Honolulu City Council members were briefed last week on plans to ease parking and delivery congestion in Waikiki. HPR’s Wayne Yoshioka reports.
The Waikiki Transportation Management Association, if approved, would oversee street parking and curb-side deliveries in the one-square-mile area from the Ala Wai Canal to Kapahulu Avenue. Waikiki Improvement Association president, Rick Egged, says this is only a proposal and details have yet to be worked out with the community and city departments.
“By putting in parking stations rather than just parking meters, we would be able to have optional rates at various times and locations throughout Waikiki so it wouldn’t just be one price that applied for the entire period that is designated by the city. The idea being able to potentially create a residential permit rate, for example.”
The City Department of Transportation Services would approve Association recommendations and the Honolulu Police Department would enforce new laws. Egged would also like to add to the traffic code the ability to tow illegally parked cars.
“The idea there is that to simply give them citations, you get a bunch of citations that will pile up but you’re not necessarily going to get compliance with the law. I think all of us know that you only have to have your car towed once before you make sure that never happens again.”
The Waikiki Neighborhood Board has not officially voted to support the proposal but is scheduled to consider the matter during its May meeting. Board Chair Robert Finlay says a number of older residential buildings were built before parking requirements were enacted but there is one group he’s concerned about.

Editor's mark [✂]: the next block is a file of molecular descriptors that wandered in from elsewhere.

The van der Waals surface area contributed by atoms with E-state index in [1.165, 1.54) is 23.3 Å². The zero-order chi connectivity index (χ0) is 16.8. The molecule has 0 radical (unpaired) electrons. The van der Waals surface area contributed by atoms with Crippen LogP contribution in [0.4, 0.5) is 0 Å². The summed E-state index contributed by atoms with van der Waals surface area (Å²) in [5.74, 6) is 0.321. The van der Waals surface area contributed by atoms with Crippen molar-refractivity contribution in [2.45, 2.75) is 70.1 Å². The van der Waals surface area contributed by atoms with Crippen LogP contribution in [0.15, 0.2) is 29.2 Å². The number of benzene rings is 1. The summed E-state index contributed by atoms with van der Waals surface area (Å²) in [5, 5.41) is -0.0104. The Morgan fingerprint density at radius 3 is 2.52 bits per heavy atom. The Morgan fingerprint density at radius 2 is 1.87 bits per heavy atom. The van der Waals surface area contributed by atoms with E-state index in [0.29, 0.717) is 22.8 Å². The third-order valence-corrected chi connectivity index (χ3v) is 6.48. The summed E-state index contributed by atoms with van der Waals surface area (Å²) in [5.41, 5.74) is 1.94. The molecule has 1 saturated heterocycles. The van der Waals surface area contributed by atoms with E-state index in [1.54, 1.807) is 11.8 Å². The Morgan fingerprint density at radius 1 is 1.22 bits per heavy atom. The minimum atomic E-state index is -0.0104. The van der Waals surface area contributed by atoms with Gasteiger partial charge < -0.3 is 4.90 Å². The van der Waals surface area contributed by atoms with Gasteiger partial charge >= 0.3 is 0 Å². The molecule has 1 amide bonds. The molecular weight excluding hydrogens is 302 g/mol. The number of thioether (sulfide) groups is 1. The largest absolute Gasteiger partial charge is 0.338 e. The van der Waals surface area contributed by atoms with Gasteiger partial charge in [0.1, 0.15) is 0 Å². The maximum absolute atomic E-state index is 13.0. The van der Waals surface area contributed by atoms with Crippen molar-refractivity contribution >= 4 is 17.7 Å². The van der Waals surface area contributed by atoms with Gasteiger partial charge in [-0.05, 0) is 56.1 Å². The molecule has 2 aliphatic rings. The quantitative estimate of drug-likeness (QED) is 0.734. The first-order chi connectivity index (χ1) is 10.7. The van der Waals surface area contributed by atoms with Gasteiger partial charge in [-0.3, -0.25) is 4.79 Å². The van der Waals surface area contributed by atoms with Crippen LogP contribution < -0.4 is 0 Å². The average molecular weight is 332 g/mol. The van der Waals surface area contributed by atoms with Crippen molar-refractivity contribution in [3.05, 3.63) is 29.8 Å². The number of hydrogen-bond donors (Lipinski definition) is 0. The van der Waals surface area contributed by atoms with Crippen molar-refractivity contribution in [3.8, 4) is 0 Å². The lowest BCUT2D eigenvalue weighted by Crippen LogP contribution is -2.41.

“Our minimum wage workers in Waikiki that come in from other than the West Side that they can ride the bus and they must find a parking stall and in the middle of their shift – being a waiter or a cashier at the ABC Store – they can’t run out to feed a meter. So we brought that up with the WTMA as well.”
The Association would also manage curb-side deliveries…both passenger and cargo. Businesses and transportation carriers would become paid members of the association and follow a master schedule. Eric Masutomi, chairs an advisory group, the Waikiki Stakeholders Transportation Oversight Committee.
“This is just a concept that we felt, if pursued, would solve and deal with the problems that continue to plague not just residents and businesses but also the City and County in trying to address the intractable problems that occur in Waikiki just because of the density of a vibrant visitor area.”
Three bills have been drafted to implement this proposal in the Waikiki special improvement district. But Honolulu City Council Business, Economic Development and Tourism Committee chair, Trevor Ozawa, would like to discuss legal implications of the proposal with Corporation Counsel.
“What we’ll do is we’ll take this up at a later time. Perhaps a special executive session. We’ll figure that out but I think we do have to look at dotting the ‘I’s’ and crossing the ‘t’s’ with regard to this matter.”
There are 135 transportation management districts on the mainland formed over the last 30 years. Wayne Yoshioka, HPR News.